Nature-positive by 2030: one big global goal for nature
Biodiversity loss and climate change: two inextricably linked existential threats. Since 2015, we’ve had the universal climate goal of ‘1.5 degrees or under’. Now: introducing a Global Goal for Nature, what ‘nature-positive’ means and how it will be measured.
By Melanie Heath, Director of Science, Policy & Information
The dangerous and worsening decline of biodiversity is well-documented – we know we are destroying natural systems faster than they can replenish themselves. Yet, we completely depend on nature for human health, well-being and prosperity. The recent ‘Dasgupta Review’ on the global economics of biodiversity – commissioned by the UK Treasury – provides further evidence that we have collectively failed the natural world, with demands far outstripping its capacity to supply us with goods and services. The prosperity and health of current and future generations is at risk. With more than half of global gross domestic product (GDP) shown to be moderately or highly dependent on nature, biodiversity loss is among the top five risks to the global economy. COVID is almost ‘small change’ in comparison…
It is clear that our planet is in the red and we have to reset the global compass to protect and conserve the nature we have today, and to halt and reverse nature loss to avoid dangerous consequences for the stability of our planet. The world faces three interconnected crises: biodiversity loss, climate change and human development inequities. But while the Paris Agreement on climate change can be summed up by the actionable goal of carbon-neutrality to keep global heating under 1.5 degrees, no equivalent succinct goal drives ambitions and action for nature, the various dimensions of biodiversity and the agreements in place to protect it.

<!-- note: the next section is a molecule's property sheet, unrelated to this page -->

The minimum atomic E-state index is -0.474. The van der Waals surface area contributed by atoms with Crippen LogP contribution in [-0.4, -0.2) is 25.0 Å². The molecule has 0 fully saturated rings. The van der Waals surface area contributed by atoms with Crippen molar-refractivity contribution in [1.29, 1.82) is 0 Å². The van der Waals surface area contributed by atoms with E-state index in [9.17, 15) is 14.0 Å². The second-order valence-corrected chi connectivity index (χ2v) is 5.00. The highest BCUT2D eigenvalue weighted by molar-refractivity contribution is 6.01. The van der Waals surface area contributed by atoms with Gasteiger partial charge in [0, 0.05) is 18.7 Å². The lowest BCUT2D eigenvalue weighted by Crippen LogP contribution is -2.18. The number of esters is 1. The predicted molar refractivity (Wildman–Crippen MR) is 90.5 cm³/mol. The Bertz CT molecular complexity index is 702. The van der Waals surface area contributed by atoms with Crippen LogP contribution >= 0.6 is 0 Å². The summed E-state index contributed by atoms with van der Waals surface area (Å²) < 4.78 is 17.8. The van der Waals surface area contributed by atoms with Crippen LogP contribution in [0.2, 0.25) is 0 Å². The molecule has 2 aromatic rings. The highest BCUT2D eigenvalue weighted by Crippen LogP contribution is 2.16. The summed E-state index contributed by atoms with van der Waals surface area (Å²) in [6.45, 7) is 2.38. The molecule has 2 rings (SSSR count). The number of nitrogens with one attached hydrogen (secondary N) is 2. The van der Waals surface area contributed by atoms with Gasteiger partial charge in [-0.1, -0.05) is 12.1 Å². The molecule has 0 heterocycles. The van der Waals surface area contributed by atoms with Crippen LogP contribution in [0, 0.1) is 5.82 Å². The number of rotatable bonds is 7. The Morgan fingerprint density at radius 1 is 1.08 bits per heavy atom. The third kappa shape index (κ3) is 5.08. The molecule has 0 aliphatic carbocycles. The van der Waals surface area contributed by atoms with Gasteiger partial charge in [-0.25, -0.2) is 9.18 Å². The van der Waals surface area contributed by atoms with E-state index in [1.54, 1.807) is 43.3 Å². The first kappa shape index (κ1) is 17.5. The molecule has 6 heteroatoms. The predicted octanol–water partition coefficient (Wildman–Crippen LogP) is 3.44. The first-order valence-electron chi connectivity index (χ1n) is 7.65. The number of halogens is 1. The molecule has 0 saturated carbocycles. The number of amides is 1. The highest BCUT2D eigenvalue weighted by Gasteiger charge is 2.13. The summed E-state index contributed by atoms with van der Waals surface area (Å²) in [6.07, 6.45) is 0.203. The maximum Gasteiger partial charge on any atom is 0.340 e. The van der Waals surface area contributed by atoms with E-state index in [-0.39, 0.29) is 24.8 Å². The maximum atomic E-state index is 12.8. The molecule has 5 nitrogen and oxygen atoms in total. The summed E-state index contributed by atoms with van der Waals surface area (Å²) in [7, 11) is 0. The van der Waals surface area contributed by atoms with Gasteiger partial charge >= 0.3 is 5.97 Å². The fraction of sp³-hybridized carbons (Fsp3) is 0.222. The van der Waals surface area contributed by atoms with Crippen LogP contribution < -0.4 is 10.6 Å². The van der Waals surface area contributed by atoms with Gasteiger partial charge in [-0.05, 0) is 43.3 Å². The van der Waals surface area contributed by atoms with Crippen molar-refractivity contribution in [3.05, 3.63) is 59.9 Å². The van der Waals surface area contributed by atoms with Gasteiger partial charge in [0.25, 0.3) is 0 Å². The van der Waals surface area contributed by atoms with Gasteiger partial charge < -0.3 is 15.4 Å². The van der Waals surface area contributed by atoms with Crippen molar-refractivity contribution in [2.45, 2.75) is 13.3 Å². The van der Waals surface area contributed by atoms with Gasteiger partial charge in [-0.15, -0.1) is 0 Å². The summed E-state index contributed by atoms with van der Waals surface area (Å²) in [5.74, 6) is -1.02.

For years we have been at the forefront working at the nexus of fighting climate change and the loss of biodiversity, knowing how the two crises are inextricably linked. We will not solve either without addressing both together (as the recent joint IPBES and IPCC report stated so clearly). Nature-positive and carbon-neutral go hand in hand.
Through our 1Planet1Right campaign we’re also calling on the United Nations to recognise the universal right to a healthy environment, and to put in place legislation and actions to achieve this, to help ensure that this coming decade is the one in which we transform our relationship with nature, for the sake of all people and the planet.
Image credit: Photos from #TheRaceIsOn campaign to drive action at global conferences in 2021 © Shutterstock
A global goal for nature
At the start of the UN General Assembly and Biodiversity Summit last year, a wide-ranging group of global nature and development NGOs and business organisations called for a clear and overarching Global Goal for Nature. One that can integrate with other global goals to create an “equitable, nature-positive and carbon-neutral future”. The goal can fit into a sentence: nature-positive by 2030 and living in harmony with nature by 2050.
BirdLife, as a co-founder of this group, made the case to set out the scientific and policy justification for the new Global Goal. Drawing on 78 published academic papers, a persuasive 20-page paper has been written – co-authored by a dozen conservation and business organisations – that highlights the unprecedented consensus behind the goal.
As any management consultant will tell you, all goals must be measurable. The paper also points to the approach needed to measure the reverse of nature loss, recommending a focus on abundance, diversity and resilience of species and of ecosystems at a global level. It also advises utilising a mitigation and conservation hierarchy approach that avoids areas that are significant for biodiversity, limits other losses to nature and compensates for unavoidable losses through ecological restoration.
Momentum is building